Neurotoxicity of cyclosporine A in children with steroid-resistant nephrotic syndrome: is cytotoxic edema really an unfavorable predictor of permanent neurological damage?

Summary

Background

Cyclosporine A-associated neurotoxicity has been reported mainly after organ transplantation. Only a small number of children with steroid-resistant nephrotic syndrome and cyclosporine A-associated neurotoxicity have been reported.

Patients

We report three children, aged 4, 11, and 15, with steroid-resistant nephrotic syndrome and cyclosporine A-associated neurotoxicity. In two of the patients, primary diagnosis was idiopathic nephrotic syndrome, and in one it was IgA nephropathy. Magnetic resonance with diffusion-weighted imaging, combined with quantification of apparent diffusion coefficient values, showed lesions caused by cytotoxic edema indicating irreversible brain damage. Nonetheless, the patients fully recovered clinically and radiologically after prompt discontinuation of cyclosporine A.

Conclusions

Neurotoxic effects should be suspected in any child with nephrotic syndrome treated with cyclosporine A in whom sudden neurological symptoms occur. Cytotoxic edema is a rare finding in pediatric patients. However, even in such cases with seemingly irreversible brain damage, full recovery without permanent neurological sequels is possible with prompt cyclosporine A discontinuation and supportive therapy.

This is a preview of subscription content, access via your institution.

Fig. 1

References

  1. 1.

    Gijtenbeek JM, van den Bent MJ, Vecht CJ. Cyclosporine neurotoxicity: a review. J Neurol. 1999;246:339–46.

    CAS  Article  PubMed  Google Scholar 

  2. 2.

    Lombel RM, Hodson EM, Gipson DS. Treatment of steroid-resistant nephrotic syndrome in children: new guidelines from KDIGO. Pediatr Nephrol. 2013;28:409–14.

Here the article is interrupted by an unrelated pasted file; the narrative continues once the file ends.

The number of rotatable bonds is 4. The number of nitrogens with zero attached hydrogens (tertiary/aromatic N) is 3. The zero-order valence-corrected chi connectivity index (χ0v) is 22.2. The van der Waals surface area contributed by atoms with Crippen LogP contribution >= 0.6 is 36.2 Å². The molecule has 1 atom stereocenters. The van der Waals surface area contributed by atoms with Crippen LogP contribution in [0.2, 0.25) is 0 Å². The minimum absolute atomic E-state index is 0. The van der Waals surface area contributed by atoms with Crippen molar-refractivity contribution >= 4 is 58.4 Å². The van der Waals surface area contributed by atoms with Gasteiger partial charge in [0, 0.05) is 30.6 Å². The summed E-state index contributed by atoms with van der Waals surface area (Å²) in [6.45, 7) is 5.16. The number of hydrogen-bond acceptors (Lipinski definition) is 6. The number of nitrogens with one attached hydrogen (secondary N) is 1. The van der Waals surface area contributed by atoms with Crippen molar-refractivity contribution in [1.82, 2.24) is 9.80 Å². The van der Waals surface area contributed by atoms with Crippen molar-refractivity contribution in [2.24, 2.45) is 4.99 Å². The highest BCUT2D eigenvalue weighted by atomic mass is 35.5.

Article  PubMed  Google Scholar 

  3. 3.

    Jeong MH, Lee JH, Yum MS, Ko TS, Park SY. A case of posterior reversible encephalopathy syndrome during cyclosporine therapy in a child with steroid resistant nephrotic syndrome. J Korean Soc Pediatr Nephrol. 2007;11:92–9.

    Article  Google Scholar 

  4. 4.

    Saeed B, Abou-Zor N, Amer Z, Kanani I, Hilal M. Cyclosporin-A induced posterior revesible encephalopathy syndrome. Saudi J Kidney Dis Transpl. 2008;19:439–42.

    PubMed  Google Scholar 

  5. 5.

    Sakai N, Kawasaki Y, Imaizumi T, Kanno S, et al. Two patients with focal segmental glomerulosclerosis complicated by cyclosporine-induced reversible posterior leukoencephalopathy syndrome. Clin Nephrol. 2010;73:482–6.

    CAS  Article  PubMed  Google Scholar 

  6. 6.

    Taque S, Peudenier S, Gie S, et al. Central neurotoxicity of cyclosporine in two children with nephrotic syndrome. Pediatr Nephrol. 2004;19:276–80.

    Article  PubMed  Google Scholar 

  7. 7.

    Zhang Y, Zhou J, Chen Y. Posterior reversible encephalopathy syndrome in a child with steroid-resistant nephrotic syndrome: a case report and review of literature. Int J Clin Exp Pathol. 2014;7:4433–7.

    PubMed  PubMed Central  Google Scholar 

  8. 8.

    Ishikura K, Hamasaki Y, Skai T, Hataya H, Mak RH, Honda M. Posterior reversible encephalopathy syndrome in children with kidney diseases. Pediatr Nephrol. 2012;27:375–84.

    Article  PubMed  Google Scholar 

  9. 9.

    Iyer RS, Chaturvedi A, Pruthi S, Khanna PC, Ishak GE. Medication neurotoxicity in children. Pediatr Radiol. 2011;41:1455–64.

    Article  PubMed  Google Scholar 

  10. 10.

    Ishikura K, Hamasaki Y, Sakai T, et al. Children with posterior reversible encephalopathy syndrome associated with atypical diffusion-weighted imaging and apparent diffusion coefficient. Clin Exp Nephrol. 2011;15:275–80.

    Article  PubMed  Google Scholar 

Download references

Author information

Affiliations

Authors

Corresponding author

Correspondence to Danica Batinić MD, PhD.

Ethics declarations

Conflict of interest

D. Batinić, D. Milošević, B. Filipović-Grčić, M. Topalović-Grković, N. Barišić and D. Turudić declare that they have no competing interests.

Ethical standards

All procedures performed in studies involving human participants were in accordance with the ethical standards of the institutional and/or national research committee and with the 1964 Helsinki declaration and its later amendments or comparable ethical standards. Informed consent was obtained from the patients’ parents.

Rights and permissions

Reprints and Permissions

About this article

Verify currency and authenticity via CrossMark

Cite this article

Batinić, D., Milošević, D., Filipović-Grčić, B. et al. Neurotoxicity of cyclosporine A in children with steroid-resistant nephrotic syndrome: is cytotoxic edema really an unfavorable predictor of permanent neurological damage?. Wien Klin Wochenschr 129, 579–582 (2017). https://doi.org/10.1007/s00508-017-1221-z

Download citation

Keywords

  • Cyclosporine A neurotoxicity
  • Steroid-resistant nephrotic syndrome
  • Children